okra: see mallowmallow,
common name for members of the Malvaceae, a family of herbs and shrubs distributed over most of the world and especially abundant in the American tropics. Tropical species sometimes grow as small trees.
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Also called Ochro, Okoro, Quimgombo, Quingumbo, Ladies Fingers and Gumbo. Hibiscus-like flowers and seed pods that are delicious when picked young and tender. Eat raw, steamed of cooked.. Ripe seeds have been used as a substitute for coffee and can be dried and powdered for storage. In Mallow family so its very mucilaginous, meaning it emits a slimy goo when cooked. Very good for you, high in fiber, unsaturated fats, oleic and linoleic acids.
Edible Plant Guide © 2012 Markus Rothkranz
The following article is from The Great Soviet Encyclopedia (1979). It might be outdated or ideologically biased.
(Hibiscus esculentus), an annual plant of the mallow family. Height to 1.5 m; it is similar to the cotton plant in its outward appearance and flowers. It is native to East Africa. The unripe, podlike fruits are used for food as vegetables, rough fibers are extracted from the stalks, and a coffee substitute is prepared from the seeds. It is cultivated in tropical and subtropical countries, North America, and southern Europe. In the USSR it is grown in the Transcaucasian region.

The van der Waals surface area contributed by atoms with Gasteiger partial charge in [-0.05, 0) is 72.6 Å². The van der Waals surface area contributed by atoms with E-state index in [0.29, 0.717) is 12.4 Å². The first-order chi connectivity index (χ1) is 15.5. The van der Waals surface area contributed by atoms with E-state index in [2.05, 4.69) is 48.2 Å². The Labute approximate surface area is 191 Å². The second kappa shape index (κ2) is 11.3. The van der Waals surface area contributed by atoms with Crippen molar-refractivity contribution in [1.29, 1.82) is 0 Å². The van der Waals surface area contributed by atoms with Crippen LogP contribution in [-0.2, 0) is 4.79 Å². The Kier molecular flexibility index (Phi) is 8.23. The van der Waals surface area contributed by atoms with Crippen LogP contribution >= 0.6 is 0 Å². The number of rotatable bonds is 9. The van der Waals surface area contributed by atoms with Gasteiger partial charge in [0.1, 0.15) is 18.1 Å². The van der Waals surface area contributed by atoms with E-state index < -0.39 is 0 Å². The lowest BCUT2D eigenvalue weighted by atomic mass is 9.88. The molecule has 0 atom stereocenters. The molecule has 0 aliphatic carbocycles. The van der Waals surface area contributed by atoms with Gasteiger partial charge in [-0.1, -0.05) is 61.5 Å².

REFERENCEBerliand, S. S. “K agrobiologicheskomu izucheniiu bamii.” In Lubianye kul’tury. Moscow, 1950.
The Great Soviet Encyclopedia, 3rd Edition (1970-1979). © 2010 The Gale Group, Inc. All rights reserved.
Hibiscus esculentus. A tall annual plant grown for its edible immature pods. Also known as gumbo.
McGraw-Hill Dictionary of Scientific & Technical Terms, 6E, Copyright © 2003 by The McGraw-Hill Companies, Inc.
1. an annual malvaceous plant, Hibiscus esculentus, of the Old World tropics, with yellow-and-red flowers and edible oblong sticky green pods
2. the pod of this plant, eaten in soups, stews, etc.
Collins Discovery Encyclopedia, 1st edition © HarperCollins Publishers 2005